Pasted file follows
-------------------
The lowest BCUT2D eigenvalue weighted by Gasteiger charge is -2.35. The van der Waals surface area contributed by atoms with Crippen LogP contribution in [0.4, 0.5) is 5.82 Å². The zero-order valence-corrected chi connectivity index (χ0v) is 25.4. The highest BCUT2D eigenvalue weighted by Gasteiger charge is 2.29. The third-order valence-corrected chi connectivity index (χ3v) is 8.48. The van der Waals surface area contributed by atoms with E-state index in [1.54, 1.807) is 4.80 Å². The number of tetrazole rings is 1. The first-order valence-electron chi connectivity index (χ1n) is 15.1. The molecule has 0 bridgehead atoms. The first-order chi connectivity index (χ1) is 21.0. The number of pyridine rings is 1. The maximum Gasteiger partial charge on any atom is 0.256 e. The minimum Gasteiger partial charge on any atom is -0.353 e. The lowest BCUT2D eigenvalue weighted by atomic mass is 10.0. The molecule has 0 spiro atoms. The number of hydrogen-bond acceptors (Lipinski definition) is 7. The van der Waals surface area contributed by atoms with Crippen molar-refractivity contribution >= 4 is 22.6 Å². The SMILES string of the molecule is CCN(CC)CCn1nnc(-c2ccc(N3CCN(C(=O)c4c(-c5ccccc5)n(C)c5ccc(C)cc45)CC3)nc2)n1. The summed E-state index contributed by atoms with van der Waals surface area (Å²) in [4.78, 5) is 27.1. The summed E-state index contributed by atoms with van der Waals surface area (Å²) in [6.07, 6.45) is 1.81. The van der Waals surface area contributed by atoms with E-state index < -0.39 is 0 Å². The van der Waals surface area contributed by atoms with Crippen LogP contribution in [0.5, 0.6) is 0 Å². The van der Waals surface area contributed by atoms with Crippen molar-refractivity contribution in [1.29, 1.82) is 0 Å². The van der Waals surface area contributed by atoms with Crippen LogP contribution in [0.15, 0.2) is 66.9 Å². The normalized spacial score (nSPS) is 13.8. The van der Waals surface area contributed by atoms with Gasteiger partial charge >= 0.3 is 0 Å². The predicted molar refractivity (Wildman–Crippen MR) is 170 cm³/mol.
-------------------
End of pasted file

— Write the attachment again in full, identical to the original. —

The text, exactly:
The lowest BCUT2D eigenvalue weighted by Gasteiger charge is -2.35. The van der Waals surface area contributed by atoms with Crippen LogP contribution in [0.4, 0.5) is 5.82 Å². The zero-order valence-corrected chi connectivity index (χ0v) is 25.4. The highest BCUT2D eigenvalue weighted by Gasteiger charge is 2.29. The third-order valence-corrected chi connectivity index (χ3v) is 8.48. The van der Waals surface area contributed by atoms with E-state index in [1.54, 1.807) is 4.80 Å². The number of tetrazole rings is 1. The first-order valence-electron chi connectivity index (χ1n) is 15.1. The molecule has 0 bridgehead atoms. The first-order chi connectivity index (χ1) is 21.0. The number of pyridine rings is 1. The maximum Gasteiger partial charge on any atom is 0.256 e. The minimum Gasteiger partial charge on any atom is -0.353 e. The lowest BCUT2D eigenvalue weighted by atomic mass is 10.0. The molecule has 0 spiro atoms. The number of hydrogen-bond acceptors (Lipinski definition) is 7. The van der Waals surface area contributed by atoms with Crippen molar-refractivity contribution >= 4 is 22.6 Å². The SMILES string of the molecule is CCN(CC)CCn1nnc(-c2ccc(N3CCN(C(=O)c4c(-c5ccccc5)n(C)c5ccc(C)cc45)CC3)nc2)n1. The summed E-state index contributed by atoms with van der Waals surface area (Å²) in [4.78, 5) is 27.1. The summed E-state index contributed by atoms with van der Waals surface area (Å²) in [6.07, 6.45) is 1.81. The van der Waals surface area contributed by atoms with E-state index < -0.39 is 0 Å². The van der Waals surface area contributed by atoms with Crippen LogP contribution in [0.5, 0.6) is 0 Å². The van der Waals surface area contributed by atoms with Crippen molar-refractivity contribution in [1.29, 1.82) is 0 Å². The van der Waals surface area contributed by atoms with Crippen LogP contribution in [0.15, 0.2) is 66.9 Å². The normalized spacial score (nSPS) is 13.8. The van der Waals surface area contributed by atoms with Gasteiger partial charge >= 0.3 is 0 Å². The predicted molar refractivity (Wildman–Crippen MR) is 170 cm³/mol.